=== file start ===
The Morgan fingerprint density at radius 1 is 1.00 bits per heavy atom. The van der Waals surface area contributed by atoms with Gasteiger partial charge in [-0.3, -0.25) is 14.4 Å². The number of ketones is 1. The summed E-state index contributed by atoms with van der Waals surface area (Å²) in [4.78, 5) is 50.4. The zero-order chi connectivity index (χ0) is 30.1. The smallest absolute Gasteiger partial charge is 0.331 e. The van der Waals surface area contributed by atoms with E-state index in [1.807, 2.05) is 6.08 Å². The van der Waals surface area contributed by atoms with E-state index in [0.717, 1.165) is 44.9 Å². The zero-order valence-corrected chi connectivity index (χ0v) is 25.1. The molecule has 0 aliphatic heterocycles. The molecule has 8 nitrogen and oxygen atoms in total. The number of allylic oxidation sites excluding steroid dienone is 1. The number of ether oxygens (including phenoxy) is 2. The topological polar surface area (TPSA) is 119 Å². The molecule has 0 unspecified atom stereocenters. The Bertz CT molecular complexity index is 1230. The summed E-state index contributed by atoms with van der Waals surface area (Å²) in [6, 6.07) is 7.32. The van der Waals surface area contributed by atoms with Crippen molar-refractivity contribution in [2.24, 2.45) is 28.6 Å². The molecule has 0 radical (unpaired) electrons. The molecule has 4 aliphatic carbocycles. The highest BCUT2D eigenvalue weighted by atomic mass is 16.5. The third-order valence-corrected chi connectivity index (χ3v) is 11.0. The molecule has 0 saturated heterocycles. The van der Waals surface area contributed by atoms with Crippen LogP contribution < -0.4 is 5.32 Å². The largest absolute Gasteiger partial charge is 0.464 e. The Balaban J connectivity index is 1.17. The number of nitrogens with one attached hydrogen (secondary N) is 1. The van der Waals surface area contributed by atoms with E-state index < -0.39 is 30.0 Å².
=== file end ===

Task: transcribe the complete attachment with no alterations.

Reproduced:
The Morgan fingerprint density at radius 1 is 1.00 bits per heavy atom. The van der Waals surface area contributed by atoms with Gasteiger partial charge in [-0.3, -0.25) is 14.4 Å². The number of ketones is 1. The summed E-state index contributed by atoms with van der Waals surface area (Å²) in [4.78, 5) is 50.4. The zero-order chi connectivity index (χ0) is 30.1. The smallest absolute Gasteiger partial charge is 0.331 e. The van der Waals surface area contributed by atoms with E-state index in [1.807, 2.05) is 6.08 Å². The van der Waals surface area contributed by atoms with E-state index in [0.717, 1.165) is 44.9 Å². The zero-order valence-corrected chi connectivity index (χ0v) is 25.1. The molecule has 0 aliphatic heterocycles. The molecule has 8 nitrogen and oxygen atoms in total. The number of allylic oxidation sites excluding steroid dienone is 1. The number of ether oxygens (including phenoxy) is 2. The topological polar surface area (TPSA) is 119 Å². The molecule has 0 unspecified atom stereocenters. The Bertz CT molecular complexity index is 1230. The summed E-state index contributed by atoms with van der Waals surface area (Å²) in [6, 6.07) is 7.32. The van der Waals surface area contributed by atoms with Crippen molar-refractivity contribution in [2.24, 2.45) is 28.6 Å². The molecule has 0 radical (unpaired) electrons. The molecule has 4 aliphatic carbocycles. The highest BCUT2D eigenvalue weighted by atomic mass is 16.5. The third-order valence-corrected chi connectivity index (χ3v) is 11.0. The molecule has 0 saturated heterocycles. The van der Waals surface area contributed by atoms with Crippen LogP contribution < -0.4 is 5.32 Å². The largest absolute Gasteiger partial charge is 0.464 e. The Balaban J connectivity index is 1.17. The number of nitrogens with one attached hydrogen (secondary N) is 1. The van der Waals surface area contributed by atoms with E-state index < -0.39 is 30.0 Å².